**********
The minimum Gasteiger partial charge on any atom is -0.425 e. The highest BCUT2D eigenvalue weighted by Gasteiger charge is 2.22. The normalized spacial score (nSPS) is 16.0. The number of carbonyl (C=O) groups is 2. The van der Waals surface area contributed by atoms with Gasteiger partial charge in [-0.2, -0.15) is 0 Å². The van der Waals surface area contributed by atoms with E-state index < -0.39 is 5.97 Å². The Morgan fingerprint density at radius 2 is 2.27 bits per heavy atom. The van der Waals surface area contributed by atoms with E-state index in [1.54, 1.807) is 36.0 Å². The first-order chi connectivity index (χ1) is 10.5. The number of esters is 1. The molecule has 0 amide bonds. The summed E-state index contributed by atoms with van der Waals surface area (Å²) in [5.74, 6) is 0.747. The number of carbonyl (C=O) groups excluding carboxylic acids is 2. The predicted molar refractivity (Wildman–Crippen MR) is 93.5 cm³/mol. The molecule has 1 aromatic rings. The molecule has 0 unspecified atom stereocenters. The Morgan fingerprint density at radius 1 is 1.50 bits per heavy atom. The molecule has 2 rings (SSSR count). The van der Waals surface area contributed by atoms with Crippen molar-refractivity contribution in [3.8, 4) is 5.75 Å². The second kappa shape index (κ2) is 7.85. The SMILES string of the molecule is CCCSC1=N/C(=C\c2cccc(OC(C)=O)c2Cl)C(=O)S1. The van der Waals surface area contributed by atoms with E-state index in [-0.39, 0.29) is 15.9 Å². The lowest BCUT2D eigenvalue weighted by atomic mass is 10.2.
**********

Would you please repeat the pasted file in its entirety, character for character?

The minimum Gasteiger partial charge on any atom is -0.425 e. The highest BCUT2D eigenvalue weighted by Gasteiger charge is 2.22. The normalized spacial score (nSPS) is 16.0. The number of carbonyl (C=O) groups is 2. The van der Waals surface area contributed by atoms with Gasteiger partial charge in [-0.2, -0.15) is 0 Å². The van der Waals surface area contributed by atoms with E-state index < -0.39 is 5.97 Å². The Morgan fingerprint density at radius 2 is 2.27 bits per heavy atom. The van der Waals surface area contributed by atoms with E-state index in [1.54, 1.807) is 36.0 Å². The first-order chi connectivity index (χ1) is 10.5. The number of esters is 1. The molecule has 0 amide bonds. The summed E-state index contributed by atoms with van der Waals surface area (Å²) in [5.74, 6) is 0.747. The number of carbonyl (C=O) groups excluding carboxylic acids is 2. The predicted molar refractivity (Wildman–Crippen MR) is 93.5 cm³/mol. The molecule has 1 aromatic rings. The molecule has 0 unspecified atom stereocenters. The Morgan fingerprint density at radius 1 is 1.50 bits per heavy atom. The molecule has 2 rings (SSSR count). The van der Waals surface area contributed by atoms with Crippen molar-refractivity contribution in [3.8, 4) is 5.75 Å². The second kappa shape index (κ2) is 7.85. The SMILES string of the molecule is CCCSC1=N/C(=C\c2cccc(OC(C)=O)c2Cl)C(=O)S1. The van der Waals surface area contributed by atoms with E-state index in [-0.39, 0.29) is 15.9 Å². The lowest BCUT2D eigenvalue weighted by atomic mass is 10.2.